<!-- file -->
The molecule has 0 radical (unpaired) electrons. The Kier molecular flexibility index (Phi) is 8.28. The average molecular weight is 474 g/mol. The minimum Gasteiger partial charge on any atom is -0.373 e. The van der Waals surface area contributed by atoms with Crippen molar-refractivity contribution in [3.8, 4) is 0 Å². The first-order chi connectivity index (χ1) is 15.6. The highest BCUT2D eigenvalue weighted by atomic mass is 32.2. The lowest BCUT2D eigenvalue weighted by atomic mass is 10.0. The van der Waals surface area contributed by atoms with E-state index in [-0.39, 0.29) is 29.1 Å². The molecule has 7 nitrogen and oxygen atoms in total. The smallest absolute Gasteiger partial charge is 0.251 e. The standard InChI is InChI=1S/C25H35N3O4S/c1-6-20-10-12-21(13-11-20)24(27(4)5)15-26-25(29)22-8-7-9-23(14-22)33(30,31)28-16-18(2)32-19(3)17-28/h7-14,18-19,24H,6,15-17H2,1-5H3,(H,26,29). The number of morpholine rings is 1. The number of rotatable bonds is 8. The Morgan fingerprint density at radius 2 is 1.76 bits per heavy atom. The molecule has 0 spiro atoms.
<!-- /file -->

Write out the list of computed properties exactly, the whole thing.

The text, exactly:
The molecule has 0 radical (unpaired) electrons. The Kier molecular flexibility index (Phi) is 8.28. The average molecular weight is 474 g/mol. The minimum Gasteiger partial charge on any atom is -0.373 e. The van der Waals surface area contributed by atoms with Crippen molar-refractivity contribution in [3.8, 4) is 0 Å². The first-order chi connectivity index (χ1) is 15.6. The highest BCUT2D eigenvalue weighted by atomic mass is 32.2. The lowest BCUT2D eigenvalue weighted by atomic mass is 10.0. The van der Waals surface area contributed by atoms with E-state index in [-0.39, 0.29) is 29.1 Å². The molecule has 7 nitrogen and oxygen atoms in total. The smallest absolute Gasteiger partial charge is 0.251 e. The standard InChI is InChI=1S/C25H35N3O4S/c1-6-20-10-12-21(13-11-20)24(27(4)5)15-26-25(29)22-8-7-9-23(14-22)33(30,31)28-16-18(2)32-19(3)17-28/h7-14,18-19,24H,6,15-17H2,1-5H3,(H,26,29). The number of morpholine rings is 1. The number of rotatable bonds is 8. The Morgan fingerprint density at radius 2 is 1.76 bits per heavy atom. The molecule has 0 spiro atoms.